“We recognize that we are being instruments in the hand of God, he is the one who really orchestrates all of this,” Carson said.

After warning that the future of America is in peril, Carson stressed that “we are in fact a Judeo-Christian nation and I think that’s a huge part of our strength.”

“We most definitely need a spiritual awakening,” he added.

Carson also said that if he had the chance to speak to President Obama, he would tell him to stop violating the Constitution: “Our president is very much like Putin.”

RNC Teams Up With Anti-Gay Extremist And Hate Group

Republican National Committee Chairman Reince Priebus insists that the GOP’s opposition to marriage equality must be “draped in the concepts of grace, love and respect” … and what better way to show it than partnering with two radical anti-gay groups to send 168 RNC members to Israel.

Priebus is working with David Lane, founder of the American Renewal Project, and the American Family Association to organize a week-long trip to Israel for committee members, paid for by Lane’s group and the AFA. Sen. Rand Paul and Gov. Rick Perry have previously traveled to Israel on tours sponsored by Lane, who also joined Mike Huckabee’s recent European tour.

Proudly working “under the radar,” Lane is a conservative activist who assembles summits in key primary states where pastors and likely presidential candidates meet, including Paul, Huckabee, Ted Cruz, Mike Pence and Bobby Jindal, who is sponsoring a prayer rally with Lane early next year. Lane’s group announced a plan to recruit 1,000 pastors to run for elected office and produced election-themed ads featuring Cruz, Perry, Jindal and Huckabee.

Lane seeks to keep a low profile, in part, to conceal his extreme rhetoric, such as his claim that “homosexuals praying at [Obama’s] inauguration” would cause God to allow “car bombs in Los Angeles, Washington D.C. and Des Moines, Iowa,” his call for conservatives to “wage war” to stop “the pagan onslaught imposing homosexual marriage [and] homosexual scouts” and his attacks on Mitt Romney’s Mormon faith.

Despite this track record, Priebus has praised Lane and his concerns about America’s dark future.

The other sponsor of the RNC trip, the American Family Association, also attacked Romney’s faith and has decried homosexuality in similar terms, insisting that homosexuality should be outlawed and praising draconian anti-gay laws in countries like Uganda and Gambia. The AFA’s chief spokesman, Bryan Fischer, has likened homosexuality to terrorism and blamed the Holocaust on gay people.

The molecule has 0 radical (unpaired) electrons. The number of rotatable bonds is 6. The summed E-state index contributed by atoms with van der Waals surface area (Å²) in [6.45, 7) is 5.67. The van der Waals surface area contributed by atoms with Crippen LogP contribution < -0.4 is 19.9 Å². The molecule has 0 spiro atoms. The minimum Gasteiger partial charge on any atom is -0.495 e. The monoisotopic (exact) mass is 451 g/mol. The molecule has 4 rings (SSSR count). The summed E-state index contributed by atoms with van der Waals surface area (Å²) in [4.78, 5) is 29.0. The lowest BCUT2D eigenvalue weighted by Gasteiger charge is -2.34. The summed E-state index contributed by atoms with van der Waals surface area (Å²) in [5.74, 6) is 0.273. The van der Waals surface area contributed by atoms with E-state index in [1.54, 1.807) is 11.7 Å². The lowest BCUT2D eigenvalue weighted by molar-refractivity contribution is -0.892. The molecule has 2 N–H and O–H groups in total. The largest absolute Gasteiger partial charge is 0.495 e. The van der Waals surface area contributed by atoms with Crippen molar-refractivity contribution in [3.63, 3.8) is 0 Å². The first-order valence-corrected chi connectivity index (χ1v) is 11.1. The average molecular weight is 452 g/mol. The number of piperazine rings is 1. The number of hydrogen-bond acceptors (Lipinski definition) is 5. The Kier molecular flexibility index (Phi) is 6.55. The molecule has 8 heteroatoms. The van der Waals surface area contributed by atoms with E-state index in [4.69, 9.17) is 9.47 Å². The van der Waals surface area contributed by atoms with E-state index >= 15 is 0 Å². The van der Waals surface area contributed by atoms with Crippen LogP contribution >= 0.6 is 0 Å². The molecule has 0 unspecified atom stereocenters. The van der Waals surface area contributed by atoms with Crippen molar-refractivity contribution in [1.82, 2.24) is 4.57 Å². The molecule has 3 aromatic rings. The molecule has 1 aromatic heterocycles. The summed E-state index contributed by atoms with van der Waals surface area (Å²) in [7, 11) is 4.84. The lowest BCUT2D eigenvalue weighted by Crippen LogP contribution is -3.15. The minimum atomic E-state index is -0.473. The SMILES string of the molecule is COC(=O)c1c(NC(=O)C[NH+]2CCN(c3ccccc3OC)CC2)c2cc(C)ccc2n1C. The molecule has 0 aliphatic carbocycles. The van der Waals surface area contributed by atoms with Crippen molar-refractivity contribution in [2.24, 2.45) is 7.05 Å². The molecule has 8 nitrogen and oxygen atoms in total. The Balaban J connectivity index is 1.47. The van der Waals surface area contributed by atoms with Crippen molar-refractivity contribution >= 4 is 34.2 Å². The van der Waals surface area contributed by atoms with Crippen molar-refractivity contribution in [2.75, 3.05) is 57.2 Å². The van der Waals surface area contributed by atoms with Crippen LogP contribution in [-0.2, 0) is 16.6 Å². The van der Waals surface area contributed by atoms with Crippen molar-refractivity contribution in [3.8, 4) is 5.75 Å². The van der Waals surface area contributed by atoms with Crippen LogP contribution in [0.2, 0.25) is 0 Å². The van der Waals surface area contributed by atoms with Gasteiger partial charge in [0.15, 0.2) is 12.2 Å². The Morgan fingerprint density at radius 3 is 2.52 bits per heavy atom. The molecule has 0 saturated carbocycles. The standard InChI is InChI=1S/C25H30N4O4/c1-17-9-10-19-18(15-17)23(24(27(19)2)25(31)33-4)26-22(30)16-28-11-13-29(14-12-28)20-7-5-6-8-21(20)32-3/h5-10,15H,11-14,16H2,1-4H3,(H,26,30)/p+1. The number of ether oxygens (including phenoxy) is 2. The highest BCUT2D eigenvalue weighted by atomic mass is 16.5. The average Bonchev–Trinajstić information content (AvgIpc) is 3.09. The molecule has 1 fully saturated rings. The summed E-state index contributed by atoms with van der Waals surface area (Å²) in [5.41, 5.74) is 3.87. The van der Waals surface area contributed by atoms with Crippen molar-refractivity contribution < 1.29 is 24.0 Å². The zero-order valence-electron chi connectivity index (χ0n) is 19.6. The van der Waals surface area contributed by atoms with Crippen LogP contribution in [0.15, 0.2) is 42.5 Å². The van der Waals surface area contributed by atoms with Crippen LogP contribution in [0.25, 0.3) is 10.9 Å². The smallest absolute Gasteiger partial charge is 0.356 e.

Fischer has repeatedly defended the massacres and expulsions of Native Americans from their lands as divine justice and once lamented that welfare makes African-American women “rut like rabbits.”

We look forward to Priebus explaining how David Lane and Bryan Fischer are simply trying to address key social issues with “grace, love and respect.”

Bobby Jindal Invites You To 'Turn Back To God' And Attend His Prayer Rally 'The Response'

Texas Gov. Rick Perry kicked off his disastrous 2012 presidential campaign with a prayer rally at which Religious Right luminaries anointed him as their candidate, expressing their hope that President Perry would bring fervent conservatism back to the White House and divine favor back to America.

While Perry’s campaign ultimately went down in flames — and many of the leaders who had previously declared that God backed Perry abandoned him for Newt Gingrich and Rick Santorum — his “The Response” prayer rally succeeded in bringing a national spotlight to some of the Religious Right’s most extreme elements, including fanatical anti-gay activists and self-declared apostles and prophets.

Now it seems that Louisiana Gov. Bobby Jindal who, like Perry, has been courting Religious Right activists by stressing his commitment to Christian Nationalism, issuing apoplectic warnings about religious persecution in America and diligently undermining the teaching of evolution in Louisiana schools, also plans to use a prayer rally to help launch his likely presidential campaign. And he’s turned to the very same people who organized the Perry event.

Jindal has been working with David Lane, a conservative activist who has been tirelessly organizing pastors in early primary states while also warning that God will allow terrorist attacks to hit the U.S. as punishment for homosexuality and abortion rights, and Doug Stringer to stage “The Response: Louisiana” in January of next year.

In a “heartfelt message” announcing the rally, Jindal calls on the nation to “turn back to God” and “light the spark that starts a spiritual revival that will put these United States of America back in the right path.”